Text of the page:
>> you're going to die. >> you're going to die tonight is what you heard there. investigative reporter has been tracking all these developments and joins us with the layist. what's the context for these new release offense video? >> chris, these videos are very important. in the next few days you'll see a number of defendants try to get themselves released from jail pending trial. after half a year they are getting uncomfortable there. federal prosecutors are submitting these videos to try to hold these defendants. they were submitted in the cases of jeff sable and jack whitten. the video show police being beaten on the front lines, dragged into the mob.
these video wrs effective. judges ordered them to be held. he's the man who said you're going to die to police. sab lerks had zip ties, steel toed boots, radio and ear piece and came ready for battle upset about the 2020 elections. in this beating gave one officer a massive head wound that required staples to fix. when the officers were dragged into the crowd, he was stripped his radio, stomped, beaten. these videos are visceral. they give you a new angle but they are also relevant. that's where we are in the cases. arguments over who to hold until trial. the trial themselves might not be until 2022. >> it's really remarkable to look at this. the only thing i can think of is game of thrones because it's a style of intensely brutal hand to hand combat. just complete melee. there's a woman, one of the people at the capitol who has passed out and would be
pronounced dead later there. the crowd is rushing over her and she lays prone. it's really, really grizzly stuff. great reporting. thank you. >> thank you. one of the lawmakers inside the capitol when it was stormed, democratic congressman andy kim of new jersey. late that night after the insurrectionists cleared out, he was photographed on his hands and knees helping clean up damage. that blue suit has now been donated to the smithsonian at their request and he joins me. it's good to have you. i know you have talked about this before. you and i never had an opportunity to talk about it. i thought a lot about those images which are haunting about what was going through your mind that night when you were doing it. >> thanks, chris. honestly, not much was going
through my mind as i was so still reeling from the day. everything was very instinctual. seeing this beautiful room and this gorgeous building, this temple of our democracy and seeing that room in such shambles with debris and garbage everywhere. i remember cigarette butts put out on statues. i felt an instinct to do what i can. it was trying to right the wrongs as quickly as possible which is why i did what i did. >> how did this go down? the smithsonian reached out to you about this? >> that's right. the smithsonian reached out shortly after the insurrection and asked me about the possessions i had on me and requested the suit. i thought about it. i honestly was pretty caught off guard. the suit itself is not a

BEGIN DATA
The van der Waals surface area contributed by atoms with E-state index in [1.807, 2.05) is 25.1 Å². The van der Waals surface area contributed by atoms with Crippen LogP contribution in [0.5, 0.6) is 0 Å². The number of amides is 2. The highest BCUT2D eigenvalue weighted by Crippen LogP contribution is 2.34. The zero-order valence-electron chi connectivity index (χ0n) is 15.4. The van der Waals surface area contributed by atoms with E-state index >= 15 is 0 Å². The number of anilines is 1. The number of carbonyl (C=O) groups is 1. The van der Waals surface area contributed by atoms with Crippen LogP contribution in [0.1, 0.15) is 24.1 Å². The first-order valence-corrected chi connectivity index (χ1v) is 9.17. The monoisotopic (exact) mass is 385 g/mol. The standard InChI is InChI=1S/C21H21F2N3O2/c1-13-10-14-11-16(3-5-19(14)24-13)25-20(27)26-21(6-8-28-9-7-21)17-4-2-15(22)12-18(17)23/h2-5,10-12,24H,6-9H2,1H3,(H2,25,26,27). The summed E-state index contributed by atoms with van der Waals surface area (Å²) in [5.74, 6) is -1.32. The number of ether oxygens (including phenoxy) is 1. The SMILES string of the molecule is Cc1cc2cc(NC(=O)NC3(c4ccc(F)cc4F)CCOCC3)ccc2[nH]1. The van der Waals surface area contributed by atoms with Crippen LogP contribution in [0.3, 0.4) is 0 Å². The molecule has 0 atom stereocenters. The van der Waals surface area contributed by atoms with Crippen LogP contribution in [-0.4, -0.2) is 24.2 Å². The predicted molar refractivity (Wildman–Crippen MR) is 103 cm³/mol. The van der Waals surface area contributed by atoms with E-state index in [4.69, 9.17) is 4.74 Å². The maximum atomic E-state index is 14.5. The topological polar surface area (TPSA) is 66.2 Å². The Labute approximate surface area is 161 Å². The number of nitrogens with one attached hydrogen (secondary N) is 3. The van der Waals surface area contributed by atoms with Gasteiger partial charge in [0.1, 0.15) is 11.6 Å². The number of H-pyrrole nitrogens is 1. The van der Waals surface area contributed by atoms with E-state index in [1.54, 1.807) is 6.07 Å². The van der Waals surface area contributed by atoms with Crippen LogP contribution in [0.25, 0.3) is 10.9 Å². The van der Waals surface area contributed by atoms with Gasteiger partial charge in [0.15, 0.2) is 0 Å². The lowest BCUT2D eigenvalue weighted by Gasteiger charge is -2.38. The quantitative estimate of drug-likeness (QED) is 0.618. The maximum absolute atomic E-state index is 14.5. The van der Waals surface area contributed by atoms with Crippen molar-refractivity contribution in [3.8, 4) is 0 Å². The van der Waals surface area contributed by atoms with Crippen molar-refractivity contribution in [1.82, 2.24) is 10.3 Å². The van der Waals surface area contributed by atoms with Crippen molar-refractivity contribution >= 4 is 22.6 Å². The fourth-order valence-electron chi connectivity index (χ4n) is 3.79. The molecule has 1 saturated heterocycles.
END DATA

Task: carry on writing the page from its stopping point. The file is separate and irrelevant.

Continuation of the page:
remarkable suit. i bought it to wear to the inauguration. it's off the rack from j crew. something i got on sale during the holidays. never something i thought would be at the smithsonian. my actions were ordinary actions. there was a mess there at the capitol and i wanted to clean it up. i never thought that would be a story that should be told. talking to the smithsonian, it was something i realize was an image that gave people a sense of hope and resilience on a tragic and dark day in our democracy. >> you represent a district that is a swing district. i think it's fair to say you'll probably have a pretty competitive race in these midterms. you'll be what we call a front line target, i imagine there in new jersey. what is the mood in your district in a place where your re-election is not guaranteed
where people have a broad spectrum of political beliefs? >> my district is one that trump won. a lot of people are sick and tired of the contempt in our politics. they just look at this and how have we gotten this bad. how has our country got to this point where we are literally thinking of each other as the enemy? while my district is front line district in that way, considered to be competitive, it's not battle space. it's not a place where we are waging war against each other. it's actually a place that is sick and tired of just the
politics of hate and just frankly this addiction to anger that we have as nation right now. >> congressman, andy kim, represents his district in new jersey, thank you so much for your time. >> thank you. coming up, with voter access under siege in states across the country, is president biden doing enough? what can he do? my next guest met with the president pushing for more action, next. for more action, next ♪ ♪ ♪ ♪ ♪ ♪ hey google, turn up the heat. ♪ ♪ ♪